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Old 10-03-2006, 05:12 PM   #11
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Sorry you don't like chicken. Try rubbing down the chicken with the herbs de provence. If the chicken has skin, try to get the herbs under the skin, and then bake it in white wine until juices run clear. Garlic and lemon are good with chicken. Rosemary is good with chicken.
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Old 10-03-2006, 07:49 PM   #12
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I always, always, ALWAYS have a one or two packages of boneless skinless chicken thighs in the freezer. For stirfries, curries, & braises they stay so much more moist & tender. And skinless, they're really not higher in fat than the pricier breasts.

Although I'm not a fan of processed foods, I have to admit that I do love cutting up a package of boneless skinless thighs & adding them to a Zatarains rice mix (any of them) & serving it with a green salad. Dinner can be on the table in about 20-25 minutes.

Another quickie would be to cut them into bite-size pieces, saute them in a little olive oil, & then toss in a bag of mixed frozen vegetables & continue stirfrying until everything is cooked through.

You can also look into other poultry options like baking chicken drumsticks with various herbs & vegetable sides, or another big favorite in our household are the flavored chicken & turkey sausages available in most markets these days. One package gives my husband & two or three nice size sausages apiece, & those & a salad are quite a filling meal.
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Old 10-03-2006, 08:41 PM   #13
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Breast meat contains 1.24 grams of total fat per 100 grams of raw meat. Dark meat contains 4.31 grams of total fat per 100 grams of raw meat. While neither is a huge amount, one is about three and a half times the other.
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Old 10-03-2006, 09:22 PM   #14
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What I did
I took about 2 tbsp of jerk seasoning and ground it up and whisked it with about a quarter cup of olive oil. I poured that into a baking dish and then rubbed it into the chicken well. Then I vac sealed a couple pieces and let sit for 10 mins and then 1 piece went into the George foreman.
George cooks slow. DW says flavor was good but needed to sit longer. So I re vac sealed the other 4 pieces. Will either pan brown with vege's tomorrow or will saute the vege's and pan grill the chicken and then bake to 185 and then serve with the veges over rice.
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Old 10-04-2006, 01:26 AM   #15
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Quote:
Originally Posted by Chopstix
You can try Chinese restaurant-style Lemon Chicken. I normally use skinless boneless thighs. Also, please omit the ginger. This dish tastes much better without it.

Vilasman, very nice of you to cook for your wife and to care about her diet.
Chopstix,

your recipe says marinate in custard powder and ginger overnight. here you say omit the ginger, and what is this custard powder - what does it do? thanks.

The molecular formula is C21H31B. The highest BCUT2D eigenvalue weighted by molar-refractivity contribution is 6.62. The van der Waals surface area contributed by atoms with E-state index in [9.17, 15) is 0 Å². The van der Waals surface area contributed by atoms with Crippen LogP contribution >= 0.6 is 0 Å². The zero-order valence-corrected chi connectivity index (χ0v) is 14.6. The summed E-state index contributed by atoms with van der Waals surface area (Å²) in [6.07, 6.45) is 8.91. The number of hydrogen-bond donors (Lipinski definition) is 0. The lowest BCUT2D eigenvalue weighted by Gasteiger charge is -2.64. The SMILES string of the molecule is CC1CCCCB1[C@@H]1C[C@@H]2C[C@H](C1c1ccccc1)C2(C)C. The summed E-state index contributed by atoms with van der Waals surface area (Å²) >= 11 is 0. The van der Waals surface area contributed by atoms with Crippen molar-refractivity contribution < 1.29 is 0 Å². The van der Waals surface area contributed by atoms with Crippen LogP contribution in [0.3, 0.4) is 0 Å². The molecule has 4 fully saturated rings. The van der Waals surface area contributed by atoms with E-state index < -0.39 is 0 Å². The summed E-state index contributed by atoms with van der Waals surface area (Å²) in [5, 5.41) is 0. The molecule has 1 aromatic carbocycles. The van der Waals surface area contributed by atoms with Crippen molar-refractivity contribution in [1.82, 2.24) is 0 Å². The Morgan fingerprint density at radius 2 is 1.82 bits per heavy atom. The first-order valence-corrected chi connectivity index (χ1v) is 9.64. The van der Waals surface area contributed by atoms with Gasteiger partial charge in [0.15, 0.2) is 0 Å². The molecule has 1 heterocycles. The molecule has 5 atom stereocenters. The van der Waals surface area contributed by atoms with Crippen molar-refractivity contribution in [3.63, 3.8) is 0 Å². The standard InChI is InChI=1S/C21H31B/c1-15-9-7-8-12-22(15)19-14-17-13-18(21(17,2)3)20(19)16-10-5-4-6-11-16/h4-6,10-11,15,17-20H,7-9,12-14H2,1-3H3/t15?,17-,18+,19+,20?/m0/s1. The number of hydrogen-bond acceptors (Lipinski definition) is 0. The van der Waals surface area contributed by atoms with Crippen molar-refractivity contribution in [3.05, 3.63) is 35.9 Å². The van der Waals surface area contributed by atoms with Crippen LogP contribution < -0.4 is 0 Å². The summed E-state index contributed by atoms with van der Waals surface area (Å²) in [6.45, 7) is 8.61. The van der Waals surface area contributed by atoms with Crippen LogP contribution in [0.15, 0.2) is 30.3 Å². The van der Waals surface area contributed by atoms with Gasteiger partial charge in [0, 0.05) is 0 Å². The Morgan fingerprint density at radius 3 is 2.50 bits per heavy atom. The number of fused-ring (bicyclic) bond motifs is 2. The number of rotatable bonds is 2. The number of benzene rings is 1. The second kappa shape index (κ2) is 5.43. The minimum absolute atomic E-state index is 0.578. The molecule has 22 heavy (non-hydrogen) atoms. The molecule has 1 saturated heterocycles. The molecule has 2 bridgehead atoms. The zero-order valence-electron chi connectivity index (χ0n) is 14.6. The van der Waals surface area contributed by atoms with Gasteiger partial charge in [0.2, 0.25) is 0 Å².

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Old 10-04-2006, 08:12 AM   #16
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Personally, I think chicken is one of those foods where it's underdone, underdone, underdone, DONE, overdone, overdone, overdone...

There is a very narrow range between gristle and sawdust where it tastes fantastic, juicy, and memorable. I also grew up with people who cooked food until it resembled either solid polypropylene or carbon.

Nice thing about chicken is that you can cook it with almost every method available and it goes with almost everything too. Just be careful about cooking it to the right temps!
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Old 10-04-2006, 08:36 AM   #17
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Whats the right temp. I have a food thermometer here that says 185F and I heard on TV today it was 165F. What is it?
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Old 10-04-2006, 09:58 AM   #18
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Salmonella (if present in your chicken) is killed instantly at 160F. That's the minimum for safety. 165-170 is what I shoot for.

IMO, 185 will yield dry chicken.
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Old 10-04-2006, 10:37 AM   #19
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Quote:
I also have the following herb blends
Herbs de Provence
Oh so Garlic
Cajun Bayou
Pepper blend
South of the Border
Jamaican Jerk
and Garlic Seasoning and rub
each of these will be good with chicken, depending upon what flavors you're going for!

Happy Cooking!
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Old 10-04-2006, 02:37 PM   #20
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I like theighs/legs cooked to 180F throughout, and breastmeat cooked to 165F throughout. The dark meat is much more flexible, as it has more fat that melts and coats the muscle fibers and can mask a slightly overcooked piece. The breastmeat is extremely lean, and I find that 180F is sawdust, whereas 160F is a bit too underdone. Shoot for 165F-169F - keep it under 170 for breastmeat. The result will be relaxed/tender muscles that haven't seized up and squeezed all the moisture out.

Thus is the quandary of a whole roasted bird where two different temps are desired...

So long as the entire piece of meat/bone has reached 160F, there will be no salmonella worries.
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